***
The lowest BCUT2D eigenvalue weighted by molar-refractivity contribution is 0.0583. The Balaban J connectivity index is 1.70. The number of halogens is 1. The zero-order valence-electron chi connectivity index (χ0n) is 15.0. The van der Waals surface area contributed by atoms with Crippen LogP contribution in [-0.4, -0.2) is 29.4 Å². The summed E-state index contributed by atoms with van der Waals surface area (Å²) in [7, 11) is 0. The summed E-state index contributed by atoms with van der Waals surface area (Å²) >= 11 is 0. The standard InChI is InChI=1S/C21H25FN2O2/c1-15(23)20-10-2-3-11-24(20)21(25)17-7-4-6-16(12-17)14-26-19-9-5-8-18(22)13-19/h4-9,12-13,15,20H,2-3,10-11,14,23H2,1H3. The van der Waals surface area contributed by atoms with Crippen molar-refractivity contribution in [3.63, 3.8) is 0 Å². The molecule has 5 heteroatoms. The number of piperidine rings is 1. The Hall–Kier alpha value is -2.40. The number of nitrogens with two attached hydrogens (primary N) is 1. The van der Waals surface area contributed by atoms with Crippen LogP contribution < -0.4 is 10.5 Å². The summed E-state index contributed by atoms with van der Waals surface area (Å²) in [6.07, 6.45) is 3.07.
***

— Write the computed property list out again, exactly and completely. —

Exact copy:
The lowest BCUT2D eigenvalue weighted by molar-refractivity contribution is 0.0583. The Balaban J connectivity index is 1.70. The number of halogens is 1. The zero-order valence-electron chi connectivity index (χ0n) is 15.0. The van der Waals surface area contributed by atoms with Crippen LogP contribution in [-0.4, -0.2) is 29.4 Å². The summed E-state index contributed by atoms with van der Waals surface area (Å²) in [7, 11) is 0. The summed E-state index contributed by atoms with van der Waals surface area (Å²) >= 11 is 0. The standard InChI is InChI=1S/C21H25FN2O2/c1-15(23)20-10-2-3-11-24(20)21(25)17-7-4-6-16(12-17)14-26-19-9-5-8-18(22)13-19/h4-9,12-13,15,20H,2-3,10-11,14,23H2,1H3. The van der Waals surface area contributed by atoms with Crippen molar-refractivity contribution in [3.63, 3.8) is 0 Å². The molecule has 5 heteroatoms. The number of piperidine rings is 1. The Hall–Kier alpha value is -2.40. The number of nitrogens with two attached hydrogens (primary N) is 1. The van der Waals surface area contributed by atoms with Crippen LogP contribution < -0.4 is 10.5 Å². The summed E-state index contributed by atoms with van der Waals surface area (Å²) in [6.07, 6.45) is 3.07.